Changing Your Blog Name – What You Need to Know Before Doing It

Changing your blog name is risky

Don’t make the decision to change your blog lightly. It is a long process and there is a lot at stake! It’s important to carefully weigh the pros and cons of changing the name. As with any big change over (changing names, switching platforms, etc.) there is a risk of losing followers. It’s up to you to decide whether or not the risk is worth it.

Why are you changing your name?

To help decide if it’s worth it, think about why you’re changing your name. Here are some good reasons for changing it:

  • Your current name is unoriginal. There are a bunch of other blogs with similar titles or titles that are even exactly the same!
  • Your blog name and URL don’t match.
  • You’re changing the focus of your blog. For example, say your name is “Young Adult Book Lover” but you no longer review Young Adult books. Then it makes sense to change it to something more broad that can encompass all book genres (or even non-book topics).
  • People have a really hard time remembering or finding your blog because the name/URL is confusing. (Examples might be: using an uncommon extension instead of .com or .net, having dashes that people forget to put in, or a spelling that isn’t obvious.)

Pros and Cons

Here are a couple of pros and cons of changing your blog’s name. These are general ones that I thought of, but I would encourage you to make your own list!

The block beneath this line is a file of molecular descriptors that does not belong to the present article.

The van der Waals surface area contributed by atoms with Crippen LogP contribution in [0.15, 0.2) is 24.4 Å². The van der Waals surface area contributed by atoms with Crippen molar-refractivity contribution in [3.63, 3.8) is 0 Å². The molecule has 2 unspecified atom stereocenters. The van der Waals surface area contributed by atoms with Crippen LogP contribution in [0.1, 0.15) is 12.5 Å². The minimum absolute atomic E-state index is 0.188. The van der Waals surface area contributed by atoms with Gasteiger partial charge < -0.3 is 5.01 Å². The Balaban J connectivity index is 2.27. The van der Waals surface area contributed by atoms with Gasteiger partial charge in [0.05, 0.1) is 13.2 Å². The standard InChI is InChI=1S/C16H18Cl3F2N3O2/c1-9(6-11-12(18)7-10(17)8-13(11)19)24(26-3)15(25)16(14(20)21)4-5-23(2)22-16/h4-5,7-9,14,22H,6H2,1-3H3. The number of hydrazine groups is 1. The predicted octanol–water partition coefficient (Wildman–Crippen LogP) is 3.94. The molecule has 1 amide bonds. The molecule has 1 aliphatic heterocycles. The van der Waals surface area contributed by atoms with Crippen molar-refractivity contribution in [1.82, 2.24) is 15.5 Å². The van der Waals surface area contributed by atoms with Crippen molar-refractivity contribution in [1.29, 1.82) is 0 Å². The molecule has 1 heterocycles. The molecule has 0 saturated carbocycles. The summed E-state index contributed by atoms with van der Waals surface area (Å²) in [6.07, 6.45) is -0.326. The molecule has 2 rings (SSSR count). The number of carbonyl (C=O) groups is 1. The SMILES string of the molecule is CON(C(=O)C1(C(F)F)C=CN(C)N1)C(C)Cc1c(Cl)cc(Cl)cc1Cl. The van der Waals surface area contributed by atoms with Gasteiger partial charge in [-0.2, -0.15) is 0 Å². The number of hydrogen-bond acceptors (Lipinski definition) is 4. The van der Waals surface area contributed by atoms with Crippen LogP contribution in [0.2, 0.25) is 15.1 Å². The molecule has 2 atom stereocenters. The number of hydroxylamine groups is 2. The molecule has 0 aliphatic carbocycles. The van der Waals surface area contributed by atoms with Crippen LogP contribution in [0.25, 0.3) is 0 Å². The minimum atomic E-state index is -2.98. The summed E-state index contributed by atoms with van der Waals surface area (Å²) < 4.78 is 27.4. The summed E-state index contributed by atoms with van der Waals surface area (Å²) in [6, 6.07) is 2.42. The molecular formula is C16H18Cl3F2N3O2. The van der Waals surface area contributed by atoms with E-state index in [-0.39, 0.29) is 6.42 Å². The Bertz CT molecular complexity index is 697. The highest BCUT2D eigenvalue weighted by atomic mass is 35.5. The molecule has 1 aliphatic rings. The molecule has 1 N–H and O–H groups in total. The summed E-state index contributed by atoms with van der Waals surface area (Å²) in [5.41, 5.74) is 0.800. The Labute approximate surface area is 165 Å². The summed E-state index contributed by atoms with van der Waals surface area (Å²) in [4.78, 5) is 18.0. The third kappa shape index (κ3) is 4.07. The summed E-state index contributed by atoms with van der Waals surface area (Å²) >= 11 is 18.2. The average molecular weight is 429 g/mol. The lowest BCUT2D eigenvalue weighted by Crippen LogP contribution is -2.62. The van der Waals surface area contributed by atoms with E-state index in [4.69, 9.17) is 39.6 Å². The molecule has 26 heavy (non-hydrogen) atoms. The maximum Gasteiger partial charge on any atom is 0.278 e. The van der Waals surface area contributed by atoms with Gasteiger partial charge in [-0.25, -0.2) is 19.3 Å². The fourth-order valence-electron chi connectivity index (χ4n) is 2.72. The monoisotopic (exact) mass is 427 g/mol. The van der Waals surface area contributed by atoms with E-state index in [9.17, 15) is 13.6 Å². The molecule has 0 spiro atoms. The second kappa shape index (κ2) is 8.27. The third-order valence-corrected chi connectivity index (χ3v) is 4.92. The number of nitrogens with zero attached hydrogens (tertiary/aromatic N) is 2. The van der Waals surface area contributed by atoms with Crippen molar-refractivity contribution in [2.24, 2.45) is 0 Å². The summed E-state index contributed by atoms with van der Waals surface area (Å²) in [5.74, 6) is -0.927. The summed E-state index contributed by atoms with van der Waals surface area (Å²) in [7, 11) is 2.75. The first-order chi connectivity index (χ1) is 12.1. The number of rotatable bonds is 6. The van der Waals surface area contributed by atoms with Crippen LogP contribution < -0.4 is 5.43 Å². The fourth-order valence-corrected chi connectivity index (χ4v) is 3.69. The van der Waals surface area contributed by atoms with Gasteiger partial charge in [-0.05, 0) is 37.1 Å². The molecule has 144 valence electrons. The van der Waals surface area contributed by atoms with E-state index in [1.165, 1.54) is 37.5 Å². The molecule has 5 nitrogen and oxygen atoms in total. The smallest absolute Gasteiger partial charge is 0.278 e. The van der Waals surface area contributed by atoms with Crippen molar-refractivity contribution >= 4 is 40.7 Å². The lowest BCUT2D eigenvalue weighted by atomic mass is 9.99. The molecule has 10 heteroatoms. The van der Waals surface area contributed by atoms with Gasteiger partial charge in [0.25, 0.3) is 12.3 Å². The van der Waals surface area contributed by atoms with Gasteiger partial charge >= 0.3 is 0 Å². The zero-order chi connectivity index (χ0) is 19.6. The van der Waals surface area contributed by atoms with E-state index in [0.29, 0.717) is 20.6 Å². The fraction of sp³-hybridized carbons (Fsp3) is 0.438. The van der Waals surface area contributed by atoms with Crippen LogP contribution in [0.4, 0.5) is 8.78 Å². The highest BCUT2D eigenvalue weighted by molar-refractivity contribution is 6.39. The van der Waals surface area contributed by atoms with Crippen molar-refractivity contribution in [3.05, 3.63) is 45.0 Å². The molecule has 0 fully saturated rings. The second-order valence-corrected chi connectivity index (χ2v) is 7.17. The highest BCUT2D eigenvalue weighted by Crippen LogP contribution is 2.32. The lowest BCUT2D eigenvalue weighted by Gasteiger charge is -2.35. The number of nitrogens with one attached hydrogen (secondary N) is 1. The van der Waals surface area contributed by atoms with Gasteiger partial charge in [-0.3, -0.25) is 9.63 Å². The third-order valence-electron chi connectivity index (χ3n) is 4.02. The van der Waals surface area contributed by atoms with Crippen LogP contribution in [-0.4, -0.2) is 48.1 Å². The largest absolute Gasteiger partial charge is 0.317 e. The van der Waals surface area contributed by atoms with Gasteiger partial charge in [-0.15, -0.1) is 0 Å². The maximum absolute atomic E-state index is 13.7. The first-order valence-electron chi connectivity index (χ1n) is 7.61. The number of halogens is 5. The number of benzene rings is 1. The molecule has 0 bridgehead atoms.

Pros

  • You have the opportunity to re-brand yourself.
  • Going through a change is fun and exciting!
  • You can pick an original name that you can ensure no one else has. This is a great opportunity if your current name is really common.
  • Changing your name might make you feel better and more confident about your blog, especially if you really don’t like your current one.

Cons

  • Changing your blog name might confuse some of your readers.
  • If you don’t set up a 301 redirect correctly, people could still try to visit your old blog and have trouble finding your new one (this is not a problem if you set up a 301 redirect correctly).
  • Until your new name gets reestablished, people might not know who you are. You lose your established online presence.
  • You will have to update all your publisher and author contacts with your new URL and blog name so that they know who you are.
  • If your review has been quoted in a book or on a site anywhere, you lose that connection to your blog, since it will be under the old name.
  • You will be unable to change your Facebook page name. You can change the URL but not the name of the actual page. You will either have to create a new one (and lose followers) or live with the fact that the URL doesn’t match your name.

As you can see, there are a few more cons than pros. But it’s up to you to decide for yourself if the pros outweigh all the cons (for me they did!). I personally think that in the short run changing your name kind of sucks. You lose followers, people are confused, etc. But in the long run it will all pay off and you will be a happier blogger! So if you’re in this for the long run, then the change might be worth it.

Making the Change: The Checklist